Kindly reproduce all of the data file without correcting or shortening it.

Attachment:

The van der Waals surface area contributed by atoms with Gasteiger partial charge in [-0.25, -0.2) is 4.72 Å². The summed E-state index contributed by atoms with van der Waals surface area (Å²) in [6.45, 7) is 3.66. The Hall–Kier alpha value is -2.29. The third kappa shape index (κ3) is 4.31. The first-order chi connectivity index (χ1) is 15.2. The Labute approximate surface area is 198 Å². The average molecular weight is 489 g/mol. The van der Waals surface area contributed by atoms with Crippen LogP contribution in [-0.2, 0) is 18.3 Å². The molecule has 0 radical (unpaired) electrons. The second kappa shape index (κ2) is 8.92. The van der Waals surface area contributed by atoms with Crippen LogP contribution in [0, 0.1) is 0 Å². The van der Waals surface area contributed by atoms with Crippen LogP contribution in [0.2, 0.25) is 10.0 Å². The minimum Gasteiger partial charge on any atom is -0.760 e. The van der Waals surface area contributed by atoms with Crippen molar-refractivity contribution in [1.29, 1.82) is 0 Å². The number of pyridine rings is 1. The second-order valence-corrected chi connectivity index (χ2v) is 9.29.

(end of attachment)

The van der Waals surface area contributed by atoms with Gasteiger partial charge in [-0.25, -0.2) is 4.72 Å². The summed E-state index contributed by atoms with van der Waals surface area (Å²) in [6.45, 7) is 3.66. The Hall–Kier alpha value is -2.29. The third kappa shape index (κ3) is 4.31. The first-order chi connectivity index (χ1) is 15.2. The Labute approximate surface area is 198 Å². The average molecular weight is 489 g/mol. The van der Waals surface area contributed by atoms with Crippen LogP contribution in [-0.2, 0) is 18.3 Å². The molecule has 0 radical (unpaired) electrons. The second kappa shape index (κ2) is 8.92. The van der Waals surface area contributed by atoms with Crippen LogP contribution in [0, 0.1) is 0 Å². The van der Waals surface area contributed by atoms with Crippen LogP contribution in [0.2, 0.25) is 10.0 Å². The minimum Gasteiger partial charge on any atom is -0.760 e. The van der Waals surface area contributed by atoms with Crippen molar-refractivity contribution in [1.29, 1.82) is 0 Å². The number of pyridine rings is 1. The second-order valence-corrected chi connectivity index (χ2v) is 9.29.